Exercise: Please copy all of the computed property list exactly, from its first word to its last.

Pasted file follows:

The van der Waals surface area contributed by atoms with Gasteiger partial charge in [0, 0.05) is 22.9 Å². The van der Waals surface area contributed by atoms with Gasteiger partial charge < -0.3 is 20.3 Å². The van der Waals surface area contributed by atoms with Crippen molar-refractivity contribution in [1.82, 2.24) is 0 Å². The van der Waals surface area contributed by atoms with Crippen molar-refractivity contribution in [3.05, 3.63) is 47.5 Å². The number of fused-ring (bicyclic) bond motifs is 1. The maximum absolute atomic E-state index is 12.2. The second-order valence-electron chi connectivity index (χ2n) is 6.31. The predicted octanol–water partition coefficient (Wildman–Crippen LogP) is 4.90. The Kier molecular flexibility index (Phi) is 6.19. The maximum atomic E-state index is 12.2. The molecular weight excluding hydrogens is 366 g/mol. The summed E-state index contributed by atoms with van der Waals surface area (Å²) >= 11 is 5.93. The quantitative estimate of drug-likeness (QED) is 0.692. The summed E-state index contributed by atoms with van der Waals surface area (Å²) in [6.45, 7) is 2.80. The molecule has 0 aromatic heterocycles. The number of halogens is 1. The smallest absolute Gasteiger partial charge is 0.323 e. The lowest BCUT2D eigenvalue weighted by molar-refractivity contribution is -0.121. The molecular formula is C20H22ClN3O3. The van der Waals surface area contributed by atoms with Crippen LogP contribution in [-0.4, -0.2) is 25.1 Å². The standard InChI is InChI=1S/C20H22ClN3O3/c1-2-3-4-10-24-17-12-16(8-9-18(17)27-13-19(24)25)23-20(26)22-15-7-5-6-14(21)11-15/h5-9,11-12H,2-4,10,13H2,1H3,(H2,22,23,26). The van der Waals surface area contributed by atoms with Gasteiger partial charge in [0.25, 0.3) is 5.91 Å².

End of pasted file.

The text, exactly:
The van der Waals surface area contributed by atoms with Gasteiger partial charge in [0, 0.05) is 22.9 Å². The van der Waals surface area contributed by atoms with Gasteiger partial charge < -0.3 is 20.3 Å². The van der Waals surface area contributed by atoms with Crippen molar-refractivity contribution in [1.82, 2.24) is 0 Å². The van der Waals surface area contributed by atoms with Crippen molar-refractivity contribution in [3.05, 3.63) is 47.5 Å². The number of fused-ring (bicyclic) bond motifs is 1. The maximum absolute atomic E-state index is 12.2. The second-order valence-electron chi connectivity index (χ2n) is 6.31. The predicted octanol–water partition coefficient (Wildman–Crippen LogP) is 4.90. The Kier molecular flexibility index (Phi) is 6.19. The maximum atomic E-state index is 12.2. The molecular weight excluding hydrogens is 366 g/mol. The summed E-state index contributed by atoms with van der Waals surface area (Å²) >= 11 is 5.93. The quantitative estimate of drug-likeness (QED) is 0.692. The summed E-state index contributed by atoms with van der Waals surface area (Å²) in [6.45, 7) is 2.80. The molecule has 0 aromatic heterocycles. The number of halogens is 1. The smallest absolute Gasteiger partial charge is 0.323 e. The lowest BCUT2D eigenvalue weighted by molar-refractivity contribution is -0.121. The molecular formula is C20H22ClN3O3. The van der Waals surface area contributed by atoms with Crippen LogP contribution in [-0.4, -0.2) is 25.1 Å². The standard InChI is InChI=1S/C20H22ClN3O3/c1-2-3-4-10-24-17-12-16(8-9-18(17)27-13-19(24)25)23-20(26)22-15-7-5-6-14(21)11-15/h5-9,11-12H,2-4,10,13H2,1H3,(H2,22,23,26). The van der Waals surface area contributed by atoms with Gasteiger partial charge in [0.25, 0.3) is 5.91 Å².